Just a little south of the Home of Golf lies the village of Kingsbarns. It is home to a wonderful international standard golf course- the 12th hole is a particular favourite- as well as being home to a beautiful distillery right next door to the course.
Kingsbarns Distillery was the brainchild of Douglas Clement. His vision came about from his previous job as a golf caddie. After being asked for the umpteenth time about where the nearest distillery to visit was he decided to go about setting his own. The beautiful site, immaculately looked after, has had Douglas’s involvement until very recently and now with the active support of the Wemyss family the distillery is very well placed.
When I visited I met up with distillery manager Peter Holroyd. He is an enthusiastic guy with a good sense of humour. His self-deprecating description of himself as a glorified cleaner has quite an element of truth to it. Yes, high levels of alcohol can help to control undesired microbes , but poor cleanliness can cause havoc with a fermentation. From there you can’t distill the flavours that you want if they haven’t been created, or you have other stronger adverse flavour components in there that come out in the distilling process; the batch can be ruined.
Peter spoke eloquently about what they were trying to achieve at Kingsbarns.
“We firmly believe in the provenance of what we are doing in East Fife. Every effort is made to keep the supply chains short, with ingredients being sourced locally where possible. Our barley comes from local farms and our water comes from our own borehole.”
Again, in keeping with some others in this space, the distilling kit is first rate. Milling is carried out on site and then a 1.5 tonne mash providing around 7500l of wort to the fermentation area is created. Worts are tried to be kept clean and low protein levels in barley over the last couple of years have helped to achieve this. Kingsbarns uses a mixture of yeasts to create the desired flavour profile with some empahasis on creating slightly higher esters in the flavour profile to provide the fruit notes. The fermentation takes between 65 and 85 hours. This fruit character comes through in the commercially available New Make Spirit which unquestionably carries these lovely citrus notes in both the nose and palate. Overall the plan is to keep things simple with one mash to one wash back to one wash still to one spirits still.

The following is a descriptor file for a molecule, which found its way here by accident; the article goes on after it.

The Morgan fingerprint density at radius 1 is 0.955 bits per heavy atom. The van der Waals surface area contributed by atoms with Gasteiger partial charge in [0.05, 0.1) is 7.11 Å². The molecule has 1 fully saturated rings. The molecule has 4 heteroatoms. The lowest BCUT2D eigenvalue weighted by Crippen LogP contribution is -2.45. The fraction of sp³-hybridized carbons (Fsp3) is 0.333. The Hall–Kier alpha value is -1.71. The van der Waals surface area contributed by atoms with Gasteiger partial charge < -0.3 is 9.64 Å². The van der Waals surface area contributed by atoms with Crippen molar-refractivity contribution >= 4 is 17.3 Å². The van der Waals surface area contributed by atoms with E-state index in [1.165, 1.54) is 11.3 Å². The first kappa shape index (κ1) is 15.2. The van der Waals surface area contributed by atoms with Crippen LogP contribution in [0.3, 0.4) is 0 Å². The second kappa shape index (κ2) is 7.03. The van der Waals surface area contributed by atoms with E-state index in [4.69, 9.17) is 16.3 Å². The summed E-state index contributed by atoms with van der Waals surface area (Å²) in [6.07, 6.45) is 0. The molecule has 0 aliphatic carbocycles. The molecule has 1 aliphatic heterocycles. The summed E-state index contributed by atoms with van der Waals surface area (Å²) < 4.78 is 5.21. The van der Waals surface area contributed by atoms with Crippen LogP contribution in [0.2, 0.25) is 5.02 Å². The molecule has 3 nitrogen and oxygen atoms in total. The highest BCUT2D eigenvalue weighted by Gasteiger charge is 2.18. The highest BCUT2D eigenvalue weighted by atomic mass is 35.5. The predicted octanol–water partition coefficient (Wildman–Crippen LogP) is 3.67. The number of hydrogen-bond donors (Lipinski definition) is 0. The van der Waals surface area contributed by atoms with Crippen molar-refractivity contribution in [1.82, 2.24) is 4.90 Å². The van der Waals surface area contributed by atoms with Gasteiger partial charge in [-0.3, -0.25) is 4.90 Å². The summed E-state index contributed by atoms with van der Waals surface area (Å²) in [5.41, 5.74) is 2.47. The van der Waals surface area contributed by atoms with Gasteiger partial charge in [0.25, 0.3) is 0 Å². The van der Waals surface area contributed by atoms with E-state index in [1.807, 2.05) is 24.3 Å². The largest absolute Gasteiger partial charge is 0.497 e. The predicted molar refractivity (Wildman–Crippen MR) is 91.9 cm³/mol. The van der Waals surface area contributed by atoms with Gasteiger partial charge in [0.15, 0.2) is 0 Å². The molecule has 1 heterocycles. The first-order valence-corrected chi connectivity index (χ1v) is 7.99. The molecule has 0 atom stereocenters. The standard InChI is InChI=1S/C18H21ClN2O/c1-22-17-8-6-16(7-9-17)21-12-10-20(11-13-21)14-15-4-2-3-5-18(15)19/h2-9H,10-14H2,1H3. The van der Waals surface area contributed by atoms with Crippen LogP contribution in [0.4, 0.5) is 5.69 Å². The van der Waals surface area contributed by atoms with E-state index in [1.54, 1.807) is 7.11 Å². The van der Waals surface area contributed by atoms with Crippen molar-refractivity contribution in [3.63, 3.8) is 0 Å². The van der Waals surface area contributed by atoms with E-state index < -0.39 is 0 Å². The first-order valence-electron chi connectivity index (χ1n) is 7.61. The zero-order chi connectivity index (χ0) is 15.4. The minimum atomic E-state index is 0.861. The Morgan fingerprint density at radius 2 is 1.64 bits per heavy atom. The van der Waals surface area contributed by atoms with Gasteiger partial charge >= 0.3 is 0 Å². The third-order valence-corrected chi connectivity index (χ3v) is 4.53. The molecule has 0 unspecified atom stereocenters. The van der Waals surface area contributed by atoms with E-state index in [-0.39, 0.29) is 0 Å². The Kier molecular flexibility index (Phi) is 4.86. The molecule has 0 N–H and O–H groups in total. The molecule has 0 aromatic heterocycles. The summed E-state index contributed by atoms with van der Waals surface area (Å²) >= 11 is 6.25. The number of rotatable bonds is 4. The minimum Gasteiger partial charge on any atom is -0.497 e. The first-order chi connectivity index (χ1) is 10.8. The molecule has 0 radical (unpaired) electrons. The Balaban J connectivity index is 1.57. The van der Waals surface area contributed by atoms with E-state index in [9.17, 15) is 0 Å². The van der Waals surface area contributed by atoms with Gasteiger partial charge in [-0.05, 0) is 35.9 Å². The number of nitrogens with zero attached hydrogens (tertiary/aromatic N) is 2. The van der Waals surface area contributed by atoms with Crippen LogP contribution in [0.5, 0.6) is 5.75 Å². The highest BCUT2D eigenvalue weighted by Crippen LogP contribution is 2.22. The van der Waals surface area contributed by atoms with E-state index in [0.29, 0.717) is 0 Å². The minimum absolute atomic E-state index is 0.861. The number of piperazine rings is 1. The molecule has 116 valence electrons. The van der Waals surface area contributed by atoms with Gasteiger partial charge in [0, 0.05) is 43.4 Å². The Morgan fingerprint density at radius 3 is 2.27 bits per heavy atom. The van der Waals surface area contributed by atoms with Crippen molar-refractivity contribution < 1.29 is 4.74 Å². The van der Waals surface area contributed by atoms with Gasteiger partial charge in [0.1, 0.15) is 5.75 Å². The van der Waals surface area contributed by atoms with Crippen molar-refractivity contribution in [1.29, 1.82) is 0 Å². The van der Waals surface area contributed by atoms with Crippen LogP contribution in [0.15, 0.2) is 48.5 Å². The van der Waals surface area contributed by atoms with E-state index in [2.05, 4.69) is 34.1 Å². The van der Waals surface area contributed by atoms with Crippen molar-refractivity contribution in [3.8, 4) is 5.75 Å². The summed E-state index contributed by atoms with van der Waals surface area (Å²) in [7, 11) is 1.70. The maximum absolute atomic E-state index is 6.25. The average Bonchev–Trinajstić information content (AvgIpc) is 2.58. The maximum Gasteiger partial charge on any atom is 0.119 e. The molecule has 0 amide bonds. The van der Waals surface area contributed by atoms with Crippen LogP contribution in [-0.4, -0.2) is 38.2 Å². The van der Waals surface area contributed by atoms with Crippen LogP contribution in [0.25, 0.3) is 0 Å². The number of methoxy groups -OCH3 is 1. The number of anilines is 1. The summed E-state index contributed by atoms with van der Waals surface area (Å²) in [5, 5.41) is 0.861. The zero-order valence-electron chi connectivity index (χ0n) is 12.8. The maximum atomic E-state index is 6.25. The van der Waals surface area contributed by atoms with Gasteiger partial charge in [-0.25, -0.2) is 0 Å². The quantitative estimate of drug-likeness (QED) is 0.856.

However it is the discussion about the wood that probably illicited the most interest. Peter went on to explain:
“It’s about spending money where it really makes a difference. The quality of maturation is key as much as the time it takes. We’re using first fill ex bourbon casks in the main. We do have a few more experimental casks including a couple of port pipes but the quality of the wood can’t be underestimated. Certainly as things stand we are very content with how our first barrels are coming along. ”
You can see from the fruit driven character and the use of bourbon, Kingsbarns will probably be aiming at a more Lowland style. This makes sense both in terms of speed to market and also going for an expression which is maybe in a less crowded market.
At the time of my visit I enquired about the possibility of other Wemyss products making there way onto site. While there was a bit of a smile about this at the time it was announced last week that Darnley’s Gin production will be moving to St Andrews.
We wish them well in this endeavour and we’ve no reason to doubt that if the care is replicated in the gin area then there will be good success there- and it won’t just be golf that is talked about in St Andrews.